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American novelist, Patricia Highsmith (1921-1995), was in kinship care as a child. 

Patricia was born Mary Patricia Plangman in Fort Worth Texas. Her father, Jay Plangman (1889-1975), divorced her mother, Mary Plangman (1895-1991), shortly before Patricia’s birth and Patricia saw little of him growing up. 

Mary and Patricia lived with Mary’s mother, Willie Mae Coates, in Willie Mae’s Fort Worth boarding house. While Mary, a commerical artist, went out to work and to look for work, Willie Mae raised Patricia. 

 According to biographer Joan Schenkar, the absence of Mary had a profound effect on Pat: 

…Pat, for the first few years of her life, also lost [in addition to her father] a mother: figuratively, because of the circumstances of their housing, and then actually, because Mary travelled far and wide to get work, and then remarried. Although Pat frequently blamed the loss of her father on her mother, it was the repeated loss of her mother, Mary, that threw Patricia Highsmith into a persistent mourning for her life (Schenkar, 71). 

Mary Plangman remarried in 1924 and for three years Stanley Highsmith joined the Willie Mae household. Then in 1927 Mary and Stanley took Patricia with them and moved to New York. A couple of years later they returned to Fort Worth for a year or so, and then they returned to New York. 

Mary and Patricia moved back to Forth Worth again in 1933, but this time Mary returned to New York without twelve-year-old Patricia who was left behind for twelve months in the care of Willie Mae. 

Being left behind felt like an “unforgivable betrayal“, one Highsmith never recovered from.

“I repeat the pattern, of course, of my mother’s semi-rejction of me,” she wrote. “I never got over it. Thus I seek out women who will hurt me in a similar manner” (Highsmith cited by McDougall).

On graduating from Barnard College in New York City in 1942, and unable to secure a position in one of the high-end outlets, such as Vogue, Patricia Highsmith spent seven years writing in the comic industry. She then traveled to Europe in 1949 and in 1950 published her first novel, Strangers on a Train, which was adapted for film by Alfred Hitchock the following year.

In 1955, Highsmith published the first of a series of anti-hero books featuring Tom Ripley – an orphan character raised in kinship care – several of which have been adapted for both television and film.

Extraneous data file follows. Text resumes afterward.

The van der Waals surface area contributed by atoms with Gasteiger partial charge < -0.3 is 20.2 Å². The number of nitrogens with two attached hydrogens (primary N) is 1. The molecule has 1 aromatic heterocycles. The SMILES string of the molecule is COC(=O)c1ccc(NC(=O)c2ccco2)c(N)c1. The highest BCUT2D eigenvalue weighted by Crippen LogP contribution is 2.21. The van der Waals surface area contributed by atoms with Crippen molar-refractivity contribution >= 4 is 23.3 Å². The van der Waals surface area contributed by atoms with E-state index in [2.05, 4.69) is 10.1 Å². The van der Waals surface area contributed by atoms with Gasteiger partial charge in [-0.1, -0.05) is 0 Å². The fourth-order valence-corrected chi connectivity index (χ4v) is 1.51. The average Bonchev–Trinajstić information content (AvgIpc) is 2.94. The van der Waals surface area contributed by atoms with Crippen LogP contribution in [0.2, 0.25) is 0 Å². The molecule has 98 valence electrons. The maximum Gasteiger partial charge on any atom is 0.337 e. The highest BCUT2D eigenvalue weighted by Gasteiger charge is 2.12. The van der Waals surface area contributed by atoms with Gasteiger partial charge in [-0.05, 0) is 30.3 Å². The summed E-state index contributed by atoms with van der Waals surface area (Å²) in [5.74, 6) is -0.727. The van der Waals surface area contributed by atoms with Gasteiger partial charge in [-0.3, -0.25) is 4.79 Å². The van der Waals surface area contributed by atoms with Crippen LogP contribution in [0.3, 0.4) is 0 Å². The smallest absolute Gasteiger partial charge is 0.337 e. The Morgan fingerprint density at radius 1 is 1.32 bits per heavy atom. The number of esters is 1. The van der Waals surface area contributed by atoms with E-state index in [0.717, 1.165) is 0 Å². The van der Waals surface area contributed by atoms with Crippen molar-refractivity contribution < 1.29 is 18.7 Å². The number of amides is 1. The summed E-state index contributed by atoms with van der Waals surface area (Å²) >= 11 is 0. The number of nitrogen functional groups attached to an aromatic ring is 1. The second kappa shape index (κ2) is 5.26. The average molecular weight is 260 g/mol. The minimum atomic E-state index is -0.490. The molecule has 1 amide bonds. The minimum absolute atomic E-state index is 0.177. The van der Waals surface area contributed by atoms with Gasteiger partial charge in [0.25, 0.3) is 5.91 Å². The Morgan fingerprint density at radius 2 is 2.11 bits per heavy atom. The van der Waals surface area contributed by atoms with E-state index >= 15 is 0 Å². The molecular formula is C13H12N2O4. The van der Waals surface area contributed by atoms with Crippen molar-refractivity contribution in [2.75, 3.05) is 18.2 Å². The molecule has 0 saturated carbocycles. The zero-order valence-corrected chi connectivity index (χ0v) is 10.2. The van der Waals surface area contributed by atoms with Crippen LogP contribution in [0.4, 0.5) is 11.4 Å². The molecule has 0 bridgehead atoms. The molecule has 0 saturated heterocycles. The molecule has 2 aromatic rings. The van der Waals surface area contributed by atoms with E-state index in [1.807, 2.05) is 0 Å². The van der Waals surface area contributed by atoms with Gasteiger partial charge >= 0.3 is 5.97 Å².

Given the history of Mary’s (and Jay’s) absence from Patricia’s early years, and the twelve months of being abandoned at Willie Mae’s, it is not surprising, Schenkar argues, that: 

…adoptions, actual and figurative are a recurrent theme in much of Pat Highsmith’s work, beginning with her first, unfinished novel, The Click of the Shutting, and continuing on through her posthumous novel, Small g. (Schenkar, 81). 

From 1946 and after seeing two snails locked together while walking in New York City, Highsmith became fascinated by the gastropods. She took to breeding them, apparently, in her Suffolk, England garden and even took some out to dinner in London with her in a “gigantic handbag that contained a head of lettuce and a hundred snails” (Currey, 12).

When she later moved to France, Highsmith had to get around the prohibition against bringing live snails into the country. So she smuggled them in, making multiple trips across the border with six to ten of the creatures hidden under each breast (Currey, 12).

A restless woman, Patricia Highsmith lived in Italy and Switzerland after England and France. All the while she was writing “brilliant, disturbing novels and short stories” inspired in part by the work of Edgar Allan Poe and Joseph Conrad.

Writes Scott Bradfield:

...Highsmith grows more filmable every year, perhaps because our world is so swiftly catching up with the sort of people she wrote about: men and women who lie, commit forgery and develop manipulative fictions to damage everyone around them.

Deep Water (2022) is an adaptation of Highsmith’s 1957 novel of the same name. The film stars Ben Affleck as Vic Van Allen, a retired robotics engineer, and Ana de Armas as his wife who takes a number of loves. One of Vic Van Allen’s hobbies in the film is breeding snails.


“‘Avoid sadists!’: Patricia Highsmith on sex, women and writing Mr Ripley.” The Guardian, 13 November 2021. 

Bradfield, Scott. “Murder most casual: why Patricia Highsmith’s thrillers are so chilling.” Spectator Australia, 16 January 2021. 

Currey, Mason. Daily Rituals. How Great Minds Make Time, Find Inspiration, and Get to Work. Basingstoke, UK: Picador.

McDougall, Rennie. “The Many Faces of Patricia Highsmith.” T. The New York Times Style Magazine, 19 April 2021. 

“Patricia Highsmith.” Britannica. 

Schenkar, Joan. The Talented Miss Highsmith. New York: Picador, 2009 

 Image available here.